But there's a good reason why you can't always get what you want (when it comes to McDonald's ice cream, at least).
According to a new report by the consummate McFlurry experts at The Wall Street Journal, the Golden Arches require McFlurry machines to undergo a vigorous four-hour-long heat-cleaning cycle to nix any bacteria, every day.
A company spokeswoman told the WSJ, "We regularly service our soft-serve equipment during off-peak hours. Customers who come in during that time may encounter a longer wait time or soft-serve dessert unavailability."
But a McDonald's employee gave the Journal the inside scoop, and claimed it was even more complicated than that. According to the machine's manual, the 11-part cleaning process "involves combining a sanitizing mix with warm water, removing and rinsing seven parts, brushing clean two fixed parts for 60 seconds and wiping down the machine with a sanitized towel."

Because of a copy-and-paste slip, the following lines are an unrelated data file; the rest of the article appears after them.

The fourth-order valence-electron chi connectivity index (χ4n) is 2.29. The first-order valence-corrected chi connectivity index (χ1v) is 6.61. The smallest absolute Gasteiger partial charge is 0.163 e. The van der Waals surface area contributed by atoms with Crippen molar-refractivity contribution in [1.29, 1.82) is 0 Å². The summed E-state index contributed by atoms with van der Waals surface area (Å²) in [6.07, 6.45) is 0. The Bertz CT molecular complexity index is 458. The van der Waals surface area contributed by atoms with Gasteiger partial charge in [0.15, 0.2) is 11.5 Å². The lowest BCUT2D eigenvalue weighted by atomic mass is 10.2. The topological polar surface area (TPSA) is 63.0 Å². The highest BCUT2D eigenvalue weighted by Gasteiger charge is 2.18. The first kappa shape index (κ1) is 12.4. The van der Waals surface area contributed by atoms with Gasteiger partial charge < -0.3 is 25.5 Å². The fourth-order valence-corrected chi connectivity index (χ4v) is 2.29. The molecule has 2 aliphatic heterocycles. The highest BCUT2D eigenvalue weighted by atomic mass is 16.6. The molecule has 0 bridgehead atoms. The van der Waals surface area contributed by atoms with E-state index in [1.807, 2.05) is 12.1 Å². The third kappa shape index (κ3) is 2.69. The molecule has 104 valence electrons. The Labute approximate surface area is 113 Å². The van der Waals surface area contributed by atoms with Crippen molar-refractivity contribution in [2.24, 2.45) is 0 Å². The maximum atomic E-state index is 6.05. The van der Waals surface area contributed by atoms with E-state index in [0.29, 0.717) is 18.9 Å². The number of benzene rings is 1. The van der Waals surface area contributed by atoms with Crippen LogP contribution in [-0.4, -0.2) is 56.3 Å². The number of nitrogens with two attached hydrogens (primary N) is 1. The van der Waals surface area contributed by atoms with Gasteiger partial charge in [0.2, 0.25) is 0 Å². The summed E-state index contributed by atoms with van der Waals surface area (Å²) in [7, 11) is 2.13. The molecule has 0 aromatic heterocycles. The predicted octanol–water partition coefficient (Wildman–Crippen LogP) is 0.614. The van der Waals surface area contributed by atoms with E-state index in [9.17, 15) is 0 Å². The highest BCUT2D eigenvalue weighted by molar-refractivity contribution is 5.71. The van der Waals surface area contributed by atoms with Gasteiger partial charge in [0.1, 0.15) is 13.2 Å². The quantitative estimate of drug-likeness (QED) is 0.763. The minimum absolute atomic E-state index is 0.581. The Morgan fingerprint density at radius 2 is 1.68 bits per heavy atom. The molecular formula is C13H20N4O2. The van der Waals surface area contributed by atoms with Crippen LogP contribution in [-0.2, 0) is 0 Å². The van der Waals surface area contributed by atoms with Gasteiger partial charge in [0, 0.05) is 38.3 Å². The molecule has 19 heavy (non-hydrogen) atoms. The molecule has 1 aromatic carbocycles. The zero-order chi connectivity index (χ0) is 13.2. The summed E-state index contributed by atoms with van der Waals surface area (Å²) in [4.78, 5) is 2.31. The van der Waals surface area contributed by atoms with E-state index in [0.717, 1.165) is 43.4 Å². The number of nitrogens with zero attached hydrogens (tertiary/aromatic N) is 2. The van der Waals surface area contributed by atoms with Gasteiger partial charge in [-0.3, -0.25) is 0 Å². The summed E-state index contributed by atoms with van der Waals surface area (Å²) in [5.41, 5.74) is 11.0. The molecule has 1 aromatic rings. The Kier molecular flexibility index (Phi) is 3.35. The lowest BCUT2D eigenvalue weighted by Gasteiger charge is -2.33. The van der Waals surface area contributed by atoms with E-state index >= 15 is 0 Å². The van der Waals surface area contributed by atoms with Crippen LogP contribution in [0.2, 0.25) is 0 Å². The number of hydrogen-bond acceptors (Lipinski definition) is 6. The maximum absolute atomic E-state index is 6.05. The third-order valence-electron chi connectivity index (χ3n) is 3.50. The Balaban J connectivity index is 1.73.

The employee said that often if a guest orders ice cream late at night -- when the machine is more likely to be prepped for cleaning -- they'll often say the machine is "down," rather than reassemble it. Who could blame them?
The report also adds that the machines are not only time-consuming to clean, they're also famously temperamental and often break. Richard Adams, a consultant to McDonald's franchisees, collected data that showed a whopping 25% of McDonald's locations weren't serving ice cream because the machines weren't functional.
You have to take the good with the bad in life. And until Micky D's makes its McFlurry machines great again -- or for the first time, really -- we're just going to have to deal with it.
... Or just pick up a pint of Ben & Jerry's at the gas station instead.